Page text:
We choose the best for our situation. However, since each case is very different I would never judge another for making the line in the sand for self-preservation. There is a lot to consider depending on severity, children involved, health issues etc. Suffice to say, no one cuts off their parent on a whim or without an emotional toll all around.
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Some of your points suggest children owe their parents something and it's cruel to cut them off but I challenge this assumption since the children here were not cared for. Maybe you think a women giving birth to someone naturally means they are owed by that child certain things for life. I disagree and in fact, that perspective is likely the cause many problems arise in the first place. Mothers taking advantage of that unspoken right. In all, cutting out a parent is not ideal or recommended as long as issues can be worked on with both parties not abusive to one another.
Self-preservation is valid, though. Yes, I think that each case is different, and yes, I think that people have to do what they need to do to protect themselves. What I am saying is that the term "cut-off" should not be so easily thrown around - whether it be from the parent to the adult child, or the adult child to the parent. The relationship itself is far too important. Some cases of abuse are extreme and may require a break, but my guess is that most are not. Relationships require work and insight on both sides. We grow through relationships.
This is difficult, hard and messy work. This is the work of our lives, coming to the place of forgiveness and acceptance. Cutting someone off is, in my opinion, not the best choice when considering a parent-child relationship. It should be reserved for only the most extreme cases of abuse. I'm hearing way too many stories of parents abandoned by their adult children and being cut off from having relationships with their grandchildren. They are at a loss to understand why. Something is going on where adult children feel somehow that this is OK. Even the lead in to this article, "do you have toxic parents" and how to handle them, seems to me to suggest that if you have a relationship problem with your parent, you just might have "toxic parents".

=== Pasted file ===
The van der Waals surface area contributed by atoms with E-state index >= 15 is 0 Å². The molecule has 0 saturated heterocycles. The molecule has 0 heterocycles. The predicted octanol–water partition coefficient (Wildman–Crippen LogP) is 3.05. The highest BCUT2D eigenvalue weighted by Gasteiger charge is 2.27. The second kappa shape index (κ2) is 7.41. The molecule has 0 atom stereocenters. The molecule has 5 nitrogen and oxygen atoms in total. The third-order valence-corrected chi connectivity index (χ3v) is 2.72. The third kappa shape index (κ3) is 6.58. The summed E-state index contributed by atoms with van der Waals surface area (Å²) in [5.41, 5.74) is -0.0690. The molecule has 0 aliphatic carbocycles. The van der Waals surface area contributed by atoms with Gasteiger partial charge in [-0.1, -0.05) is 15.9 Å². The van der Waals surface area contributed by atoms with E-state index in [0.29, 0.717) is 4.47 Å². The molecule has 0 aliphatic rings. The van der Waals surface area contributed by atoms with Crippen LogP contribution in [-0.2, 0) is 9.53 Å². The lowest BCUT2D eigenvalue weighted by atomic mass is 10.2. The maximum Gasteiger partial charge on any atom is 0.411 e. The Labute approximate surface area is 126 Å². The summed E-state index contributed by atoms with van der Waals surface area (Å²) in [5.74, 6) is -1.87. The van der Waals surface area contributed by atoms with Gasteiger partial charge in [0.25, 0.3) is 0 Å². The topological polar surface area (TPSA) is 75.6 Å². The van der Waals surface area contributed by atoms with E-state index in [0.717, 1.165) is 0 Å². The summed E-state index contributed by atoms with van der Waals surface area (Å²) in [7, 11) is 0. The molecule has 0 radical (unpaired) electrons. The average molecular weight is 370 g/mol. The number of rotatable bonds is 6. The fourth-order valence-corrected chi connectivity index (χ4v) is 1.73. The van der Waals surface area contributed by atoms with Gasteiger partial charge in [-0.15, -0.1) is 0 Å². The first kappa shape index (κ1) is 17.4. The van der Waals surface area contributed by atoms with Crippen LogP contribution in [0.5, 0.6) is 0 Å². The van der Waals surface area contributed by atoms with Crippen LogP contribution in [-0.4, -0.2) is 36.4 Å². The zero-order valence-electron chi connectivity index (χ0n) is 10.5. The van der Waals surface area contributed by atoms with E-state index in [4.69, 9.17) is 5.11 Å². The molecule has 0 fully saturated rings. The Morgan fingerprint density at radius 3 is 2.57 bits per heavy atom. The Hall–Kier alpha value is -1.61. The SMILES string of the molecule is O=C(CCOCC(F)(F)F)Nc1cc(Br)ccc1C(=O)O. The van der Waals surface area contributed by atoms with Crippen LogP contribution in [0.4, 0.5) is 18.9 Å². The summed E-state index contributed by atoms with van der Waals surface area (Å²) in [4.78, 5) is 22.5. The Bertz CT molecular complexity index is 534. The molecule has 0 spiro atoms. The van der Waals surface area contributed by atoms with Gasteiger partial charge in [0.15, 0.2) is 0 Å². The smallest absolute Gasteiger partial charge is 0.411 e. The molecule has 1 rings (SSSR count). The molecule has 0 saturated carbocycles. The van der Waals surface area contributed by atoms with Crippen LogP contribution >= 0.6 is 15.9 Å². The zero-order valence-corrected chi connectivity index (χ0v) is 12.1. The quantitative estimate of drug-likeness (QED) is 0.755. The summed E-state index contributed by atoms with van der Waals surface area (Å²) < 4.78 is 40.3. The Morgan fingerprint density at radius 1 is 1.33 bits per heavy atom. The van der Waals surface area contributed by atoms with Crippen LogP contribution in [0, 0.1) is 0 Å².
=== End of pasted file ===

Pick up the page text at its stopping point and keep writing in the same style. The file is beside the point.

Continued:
Sheesh - another way to put the blame on the other person. We abused kids are here to find understanding, not place blame. We are trying to find out why we hurt and how to fix it, because we had no proper parenting. Why do they constantly criticize and berate us? Why do they never offer even a hug? Why am I the only one trying to have a loving relationship here?
So, yes, when we keep running into a wall covered in poisonous barbs, we at some point have to stop, turn around, and walk away before we die. You can sit here and play semantics all you want. Blame us for not trying harder and harder and harder. Or you can look at the questions posed in this article and ask how your kids would answer them Do you get it yet?
Most parents love their children desperately. They have sacrificed and gone to great lengths, for years, to care for their children. They were not perfect. They made mistakes. But they do not deserve to be "cut off".
Or called "toxic". Libbie, I don't think this article applies to "most" parents. I think toxicity is referring to something much more dire. Sure, I suppose someone can look at this and decide to irrationally label their parent toxic, if they are indeed looking to blame someone. I think they would be choosing to look at this from a pretty narrow lens in that case though.